Description: BACKGROUND OF THE INVENTION The present invention relates to a steam generator for use in combination with a device that requires the supply of pressurized steam, such as a medical device steam sterilizer. The generator and device are integrated into a single unit, such that the generator supplies steam directly to those parts of the device that require steam. The generator, when integrated with the steam sterilizer, provides steam directly to the sterilizer jacket or chamber. Certain types of equipment, such as steam sterilizers, require pressurized steam for their operation. Some of these devices use an immersion heater to generate steam by boiling water in a chamber within the device, such as a sterilization chamber. An immersion heater is essentially a large heating element, usually located above the bottom of the chamber. However, immersion heaters have several disadvantages. Immersion heaters can be relatively large instruments. Immersion heaters work best when their wattage can be distributed over a large heating member surface area. This keeps the watt density low and prolongs the life of the heating element. However, the large surface area of the heating element requires a large amount of space and greatly increases the size of the steam generator, and if the generator is in the device, the overall size of the device. Immersion heaters must also completely submerge their heating elements in water. Keeping a large heating element immersed requires a large amount of water, much more than the sterilizer needs to complete a sterilization cycle. This large amount of water must be treated at the end of each pressurization pulse during the sterilization cycle, including at the end of the entire sterilization cycle. Uniform plumbing rules require that the water be cooled in a heat exchanger or mixed with the cooling water before it flows into the building drain. In addition, a large amount of heating water requires a large amount of cooling water in proportion thereto. Thus, the treatment process consumes a considerable amount of water. In addition, since a significant amount of chamber water is required, immersion heaters used with sterilizers are required to raise large volumes of sterilization chamber water to boiling temperature at the beginning of a cycle to begin producing steam. Time increases the length of the entire sterilization cycle and makes cycles with vacuum pulses impossible. Immersion heaters also tend to have some service and reliability issues. The heater tends to leak where the heating element passes through the wall of the sterilization chamber. The overheat protector for the heater must also be immersed in water or steam inside the chamber, so its connections must also pass through the chamber walls, creating additional potential leak points. In addition, scale or mineral deposits accumulate on the heating member surface, reducing heat transfer efficiency and heater life. In contrast to using an immersion heater in the apparatus, steam may be supplied from a stand-alone boiler to equipment that requires pressurized steam, such as a steam sterilizer. Stand-alone boilers are more expensive than immersion heaters built into the equipment. This is because it must be purchased as a completely separate component from the device. In addition, stand-alone boilers generally use an immersion heater to generate steam, and thus tend to have the same problems associated with this type of heater. In particular, stand-alone boilers also require time consuming cleaning procedures to remove mineral deposits that accumulate inside the boiler chamber. One alternative to an immersion heater is the use of a flash steam generator as described in WO 96/41099, wherein a single fluid-containing hole in a metal block is surrounded by multiple heating members. Alternatively, EP 0 597 748 shows an immediate steam generator for a steam iron, which has a steam chamber filled with metal balls. The present invention provides a flash steam generator integrated with a medical device steam sterilizer or other device requiring pressurized steam. Therefore, it is less costly than a stand-alone boiler. Further, the steam generator of the present invention does not use an immersion heater to generate steam, in contrast to conventional steam sterilizers and stand-alone boilers. The heating mechanism used in the present invention requires substantially less water to generate steam, and provides easier and more efficient water treatment. Furthermore, unlike immersion heaters, the heating mechanism of the present invention has no tendency to leak and is less likely to accumulate scale and mineral deposits. SUMMARY OF THE INVENTION A flash steam generator integrated with the piping system of a medical device sterilizer. The steam generator includes a metal block having a fluid containing hole, the fluid containing hole extending through the block and in fluid communication with the sterilizer tubing. The plurality of heating members are electrically connected to a power source and are in thermal communication with the fluid-containing holes. The invention is characterized by a fluid-containing aperture shaped to provide a non-linear flow path to the fluid. BRIEF DESCRIPTION OF THE DRAWINGS FIG. 1 is a side view and partial cutaway view showing the internal features of the integrated flash vapor of WO 96/41099; FIG. 2 is a bottom view of the generator shown in FIG. FIG. 3 is a schematic diagram of the flash steam generator of FIG. 1 integrated into a sterilizer system. FIG. 4 is a cross-sectional side view of another form of the invention in which monel metal wool is disposed in a fluid-containing hole; FIG. 5 is a helical dowel disposed in a fluid-containing hole. FIG. 6 is a side view of the spiral dwell of FIG. 5; FIG. 7 is a side view of the generator of the present invention having several series of fluid-containing holes. FIG. 8 is a cross-sectional view taken along line 8-8 of FIG. Referring to the reference numerals of the detailed description drawings invention, the flash steam generator of the present invention is generally indicated by reference numeral 10. Like numbers are used throughout this description to represent like parts. Generator comprises a block 11 of metal, but which is preferably carbon steel, other heat transfer metals, the metal is at least 20psi (1.406kg / cm 2), and preferably 33psi (2.320kg / cm 2 It can be used if it shows sufficient strength to withstand the system pressure of). The metal block 11 can be mounted on the side of the steam sterilizer. The exact shape and dimensions may vary depending on the sterilizer, and the block may be sized and shaped to fit any common steam sterilizer or to accommodate any common heating elements. Can be decided. Preferably, the metal block is elongated in the shape of a rectangular prism and mounted on the side of the frame of the sterilizer, but other shapes such as square blocks and cylinders may be used. On the other hand, shape considerations are primarily governed by the requirements for the manufacture of uni-body devices suitable for high pressure environments. The first hole 12 is preferably cylindrical in shape and is drilled in the center of the metal block 11 so as to penetrate the entire length. As will be explained further below, the first hole provides a chamber for receiving water 13 which is converted to steam. The first hole is sized to receive a small amount of water sufficient to vaporize rapidly in a process essentially equivalent to a flash vaporization process. In addition to the first hole 12, a plurality of heater holes 14 are provided, which are preferably drilled longitudinally through the metal block substantially parallel to the first hole. In a preferred embodiment, each heater hole 14 has a first hole end at the bottom of the metal block and a second hole end toward the top of the metal block. The heater holes 14 should extend at least substantially the entire length of the metal block, and preferably should extend through the entire metal block to allow easier access to the heater for maintenance purposes. The heater hole 14 is sized to receive the heating member 15. An electric cartridge heater is particularly suitable for use as a heating element in the device. Because the electric cartridge heaters are typically long and narrow, each heating member can be inserted into the heater hole and extend from the first hole end to substantially the second hole end. 1 and 2 show a preferred arrangement of heater holes 14, electric cartridge heaters 15, and first holes 12. FIG. In this preferred embodiment, the electric cartridge heater is selected to be sufficiently thin so that the heater hole is narrower than the center hole. This ensures that there is a sufficient number of heating members to generate a sufficient amount of heat to vaporize the water contained in the first holes. FIG. 2 shows a preferred embodiment having four heater holes 14, each heater hole 14 including an electric cartridge heater 15 surrounding a first hole 12 located in the center of the metal block. As shown in FIG. 2, the electric cartridge heater can be mounted in the heater hole using the screw plate 20 and end plate 21, but other heater mounting mechanisms known in the art can also be used. Note that any number and arrangement of heater holes and electric cartridge heaters can be incorporated into the metal block, as long as sufficient heat can be generated by the heater to generate steam. The metal block 11 is in fluid communication with the piping systems 31, 34 of the sterilizer. The metal block 11 includes a lower end having a first NPT female screw 16 extending downward from the first hole. This screw is a standard screw that receives typical tubing used in sterilizers. A first NPT screw connects the first hole to the tubing 31 of the sterilizer, from which the first hole receives a supply of water. The metal block also includes an upper end having a second NPT internal thread 17 extending upward from the first hole. The second NPT screw provides fluid communication between the first hole 12 and the sterilization chamber 30 through tubing 34 so that steam is transferred from the generator water chamber to the sterilization chamber for use during the sterilization cycle. To be able to be In addition, each heating member 15 is electrically connected by wires 18 to a sterilizer power supply. This causes the sterilizer power supply to supply electricity to the heating member, which converts the electricity to heat for generation of steam. FIG. 3 schematically illustrates how the steam generator 10 is used integrally with the steam sterilizer 30. Water is supplied to the first hole of the generator from the sterilizer tubing 31 via the first NPT internal thread 16. The amount of water transferred to the generator is controlled by a solenoid valve 32 operated by the control system of the sterilizer and is small enough to be vaporized in a process that is essentially a flash vaporization process. Alternatively, a precise amount of water can be supplied to the generator using a metering pump. Sterilizer tubing 31 also includes a check valve 33 that prevents water from flowing back from the steam generator. The sterilizer control system is also used to control the flow of electricity from the sterilizer power supply to the heating member 15. When water 13 is injected into the first hole 12 and the heating member 15 is activated, heat is conducted from the heating member through the metal block 11 to the first hole. The heat then flash vaporizes the water 13 located in the first hole 12 to generate steam. Then, an additional amount of water is injected into the first hole and likewise vaporized. This process is continued in this way, generating additional steam from a series of water injections. As the steam is generated, the pressure in the first hole 12 increases. The steam is forced under pressure through a second NPT internal thread 17 through a flow path 34 connecting the generator 10 to the sterilization chamber 30 and enters the sterilization chamber. The metal block 11 and the passage from the generator to the chamber are adequately insulated to prevent heat loss to the atmosphere and to prevent personal injury from inadvertent contact with the generator device. I have. This device also has two other safety features. When the excessive temperature device 19 is mounted on the metal block 11 and power is supplied to the heater due to a control failure, the heater is stopped. In addition, a safety release valve 35 that can release overpressure is provided between the metal block 11 and the sterilization chamber 30 to protect the block and chamber from overpressure conditions. Referring now to another preferred embodiment of the present invention, FIG. 4 shows a filling material of monel metal wool 41 or other fibrous material capable of withstanding high temperatures (e.g., FiberFrax) in the first hole 12. 1 shows a flash steam generator 10 modified to include: The filling material 41 provides a tortuous path for the water 13 and the steam 43, which increases the dwell time, increases the contact area, and results in higher quality steam. Further, the fibrous filler retains the condensate by surface tension. Thus, the use of the filling material 41 results in more efficient steam generation and higher quality steam (ie, dry steam). Obviously, other filler materials, such as metal or ceramic beads, can be utilized to create a tortuous path. Hereinafter, another embodiment of the present invention will be described with reference to FIGS. Here, a helical rod 45 is inserted into the first hole 12 and acts as a filling material. Like the fibrous filler material, the helical rod 45 creates a tortuous path for water 13 and steam 43 to pass upwardly through the holes 12. Similar to the fibrous material shown in FIG. 4, the helical rod 45 creates an environment in which water 13 and steam 43 frequently contact the heated surface inside the generator device 10. As a result of this combined with the increased residence time, a drier and more desirable vapor is generated more efficiently and quickly. Preferably, the helical rod 45 is made of a material with good thermal conductivity, such as brass, aluminum or bronze. In the following, referring to FIGS. 7 and 8, further preferred embodiments of the present invention are shown. Here, a plurality of interconnected generally parallel longitudinal holes are arranged to increase the residence time of water / steam in generator 10 and increase contact with the heating surface. In this embodiment, the inlet hole 51 is in fluid communication with the tubing system 31 of the sterilizer via a conduit 53, which is fixed to the metal block 11 by an NPT threaded connector 55. The water passes through the holes 51 and begins to turn into steam. At least a portion of the vaporized water / steam exits through hole 51 and passes through manifold 59 to hole 57. The manifold 59 has a conduit 61, a first NPT screw connector 63 fixed in the hole 51, and a second NPT screw connector 65 fixed in the hole 57. Water / steam passes through hole 57 and to manifold 67 via manifold 69. The manifold 69 comprises a conduit 71, a first NPT screw connector 73 fixed in the hole 57, and a second NPT screw connector (not shown) fixed in the hole 67. Water / steam then passes through hole 67 and through manifold 75 to fourth hole 73. The manifold 75 is composed of a first NPT screw connector 77 fixed in a hole 67, a conduit 78, and a second NPT screw connector 79 fixed in a hole 73. Water / steam then passes through hole 73 and through manifold 83 to fifth hole 81. Manifold 83 is comprised of a conduit 85, which has a first end secured in bore 73 via an NPT threaded connector 87, and a bore 81 secured through an NPT threaded connector (not shown). It has a second end. An NPT threaded connector 89 is located at the second end of the bore 81 and supplies excellent quality steam to the sterilizer tubing. In a preferred form of the invention, each of the holes is provided with a coating of a corrosion-resistant material such as nickel, platinum, copper or the like, which can be deposited, for example, by an electrodeless sputtering procedure. According to this design, for a given size steam generator device 10, a significant increase in the water / steam residence time is achieved. Similarly, the overall energy efficiency is improved because the residence time is increased without increasing the mass of the device. In addition, a manifold system that forms an internal connection between the holes provides a tortuous path for the water / steam, creating frequent contact between the water / steam and the heating surface of the device. Thus, more efficient steam generation is achieved, and drier steam is provided by the device. As shown in this preferred embodiment, the series of parallel holes has the smallest diameter at the first hole and each successively larger diameter. This design achieves good steam flow as more energy is given to the water, causing gas expansion and pressure rise. The most easily manufactured form of the present invention is a manifold system as described, but it is also possible that the metal block may be machined to include an integrated passage interconnecting each of the generally parallel longitudinal holes. I can imagine again. From the above description, the advantages of the steam generator of the present invention are clear. Immersion heaters require that the heating element be in water throughout the sterilization cycle. Due to the large surface area of the immersion heater, this requires substantially more water than the water used in the series of water injections in the flash vaporization process of the present invention. Thus, the present invention reduces the overall water-steam usage, thereby reducing the initial start-up time required to generate steam. In addition, the amount of residual hot water to be treated is minimal between pulses during the sterilization cycle and / or at the end of the cycle. Since the present invention only uses as much water as needed for the required steam, using less water results in substantial water savings. An integrated flash steam generator offers other advantages over other immersion heaters or stand-alone boilers. In contrast to these other devices, the heating element of the integrated flash generator does not provide a potential leak point because there are no elements immersed in water or steam. Further, since water does not contact the heating member of the present invention, the heating member does not tend to accumulate scale or mineral deposits as does the immersion heater member. Further, the wattage density of the heater is dispersed. For example, in the embodiment of FIG. Flash steam generators also offer the advantage of being integrated with a sterilizer or other device. The generator receives water from the sterilizer tubing and operates under electronic control of the sterilizer system. Thus, no additional plumbing or electronics is required to operate, thereby reducing manufacturing and installation costs. The steam generator may be mounted on the sterilizer at the manufacturing stage, or may be provided as a sterilizer accessory and retrofit the sterilizer as described above.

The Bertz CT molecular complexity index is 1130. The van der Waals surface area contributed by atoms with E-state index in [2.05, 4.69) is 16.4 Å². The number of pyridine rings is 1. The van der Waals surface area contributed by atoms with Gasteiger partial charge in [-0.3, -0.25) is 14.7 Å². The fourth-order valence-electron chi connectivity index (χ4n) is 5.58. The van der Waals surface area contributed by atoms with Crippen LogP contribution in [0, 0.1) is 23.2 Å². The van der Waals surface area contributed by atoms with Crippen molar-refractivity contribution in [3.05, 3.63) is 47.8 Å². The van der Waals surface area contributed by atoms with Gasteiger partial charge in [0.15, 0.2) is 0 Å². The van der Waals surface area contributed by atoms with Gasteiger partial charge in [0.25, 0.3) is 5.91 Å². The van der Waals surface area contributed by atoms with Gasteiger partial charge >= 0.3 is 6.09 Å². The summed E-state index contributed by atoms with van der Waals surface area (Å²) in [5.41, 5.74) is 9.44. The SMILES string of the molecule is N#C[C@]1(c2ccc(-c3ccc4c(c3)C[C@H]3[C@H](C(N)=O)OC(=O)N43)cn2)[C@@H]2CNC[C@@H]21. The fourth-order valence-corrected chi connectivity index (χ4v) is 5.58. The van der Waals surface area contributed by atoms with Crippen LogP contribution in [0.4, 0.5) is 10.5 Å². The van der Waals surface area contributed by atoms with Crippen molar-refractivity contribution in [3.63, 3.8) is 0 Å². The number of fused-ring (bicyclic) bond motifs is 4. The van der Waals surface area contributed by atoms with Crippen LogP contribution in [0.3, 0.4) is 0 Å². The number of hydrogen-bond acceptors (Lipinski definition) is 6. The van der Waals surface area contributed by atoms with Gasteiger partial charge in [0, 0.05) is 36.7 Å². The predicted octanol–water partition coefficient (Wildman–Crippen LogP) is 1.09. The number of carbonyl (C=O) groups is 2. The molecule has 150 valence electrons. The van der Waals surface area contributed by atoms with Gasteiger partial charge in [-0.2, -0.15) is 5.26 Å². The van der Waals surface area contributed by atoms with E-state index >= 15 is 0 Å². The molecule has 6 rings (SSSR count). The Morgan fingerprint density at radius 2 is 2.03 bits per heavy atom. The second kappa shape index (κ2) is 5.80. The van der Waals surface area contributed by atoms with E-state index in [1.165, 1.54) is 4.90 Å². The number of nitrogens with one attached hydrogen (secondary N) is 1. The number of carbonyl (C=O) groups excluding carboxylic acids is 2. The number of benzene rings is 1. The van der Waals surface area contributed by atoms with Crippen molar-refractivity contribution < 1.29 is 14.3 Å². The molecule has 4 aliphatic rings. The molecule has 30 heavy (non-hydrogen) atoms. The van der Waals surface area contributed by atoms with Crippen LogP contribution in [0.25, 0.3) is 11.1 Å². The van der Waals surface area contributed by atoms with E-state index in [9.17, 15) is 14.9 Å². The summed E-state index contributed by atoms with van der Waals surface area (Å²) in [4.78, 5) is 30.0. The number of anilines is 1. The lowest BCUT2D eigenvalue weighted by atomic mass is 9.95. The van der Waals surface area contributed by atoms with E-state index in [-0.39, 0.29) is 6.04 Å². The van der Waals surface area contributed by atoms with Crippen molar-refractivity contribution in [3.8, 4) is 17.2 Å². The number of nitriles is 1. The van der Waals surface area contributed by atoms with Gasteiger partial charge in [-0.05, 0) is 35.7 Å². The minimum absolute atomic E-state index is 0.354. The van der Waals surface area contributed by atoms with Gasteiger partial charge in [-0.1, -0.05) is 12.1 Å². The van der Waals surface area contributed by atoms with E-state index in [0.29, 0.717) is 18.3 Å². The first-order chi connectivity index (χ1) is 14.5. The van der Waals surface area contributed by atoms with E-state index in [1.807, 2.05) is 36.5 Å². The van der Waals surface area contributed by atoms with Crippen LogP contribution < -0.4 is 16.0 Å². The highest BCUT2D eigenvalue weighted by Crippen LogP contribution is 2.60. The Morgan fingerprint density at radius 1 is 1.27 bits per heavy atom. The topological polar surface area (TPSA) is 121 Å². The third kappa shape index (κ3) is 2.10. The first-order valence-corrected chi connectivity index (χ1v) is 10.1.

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(72) Inventor Zelina, Francis John
United States Pennsylvania 16423,
Lake City, Calvertson Dry